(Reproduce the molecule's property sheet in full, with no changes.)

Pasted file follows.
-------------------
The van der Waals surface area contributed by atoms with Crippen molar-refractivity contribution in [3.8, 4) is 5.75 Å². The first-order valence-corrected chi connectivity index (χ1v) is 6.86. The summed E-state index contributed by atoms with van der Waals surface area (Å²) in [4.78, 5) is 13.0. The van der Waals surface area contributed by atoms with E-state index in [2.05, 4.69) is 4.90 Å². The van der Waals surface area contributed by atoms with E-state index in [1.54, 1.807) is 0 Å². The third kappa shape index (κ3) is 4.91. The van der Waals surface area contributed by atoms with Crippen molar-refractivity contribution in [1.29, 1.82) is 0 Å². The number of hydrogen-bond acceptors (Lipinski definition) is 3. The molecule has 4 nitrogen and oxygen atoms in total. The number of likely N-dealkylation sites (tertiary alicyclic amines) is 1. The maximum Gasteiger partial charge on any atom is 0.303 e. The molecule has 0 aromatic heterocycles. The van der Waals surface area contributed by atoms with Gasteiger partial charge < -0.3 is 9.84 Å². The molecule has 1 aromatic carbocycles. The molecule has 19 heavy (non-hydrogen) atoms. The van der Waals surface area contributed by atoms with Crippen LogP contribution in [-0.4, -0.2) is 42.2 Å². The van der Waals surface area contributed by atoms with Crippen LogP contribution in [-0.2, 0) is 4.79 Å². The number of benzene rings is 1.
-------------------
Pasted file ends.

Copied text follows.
The van der Waals surface area contributed by atoms with Crippen molar-refractivity contribution in [3.8, 4) is 5.75 Å². The first-order valence-corrected chi connectivity index (χ1v) is 6.86. The summed E-state index contributed by atoms with van der Waals surface area (Å²) in [4.78, 5) is 13.0. The van der Waals surface area contributed by atoms with E-state index in [2.05, 4.69) is 4.90 Å². The van der Waals surface area contributed by atoms with E-state index in [1.54, 1.807) is 0 Å². The third kappa shape index (κ3) is 4.91. The van der Waals surface area contributed by atoms with Crippen molar-refractivity contribution in [1.29, 1.82) is 0 Å². The number of hydrogen-bond acceptors (Lipinski definition) is 3. The molecule has 4 nitrogen and oxygen atoms in total. The number of likely N-dealkylation sites (tertiary alicyclic amines) is 1. The maximum Gasteiger partial charge on any atom is 0.303 e. The molecule has 0 aromatic heterocycles. The van der Waals surface area contributed by atoms with Gasteiger partial charge < -0.3 is 9.84 Å². The molecule has 1 aromatic carbocycles. The molecule has 19 heavy (non-hydrogen) atoms. The van der Waals surface area contributed by atoms with Crippen LogP contribution in [-0.4, -0.2) is 42.2 Å². The van der Waals surface area contributed by atoms with Crippen LogP contribution in [-0.2, 0) is 4.79 Å². The number of benzene rings is 1.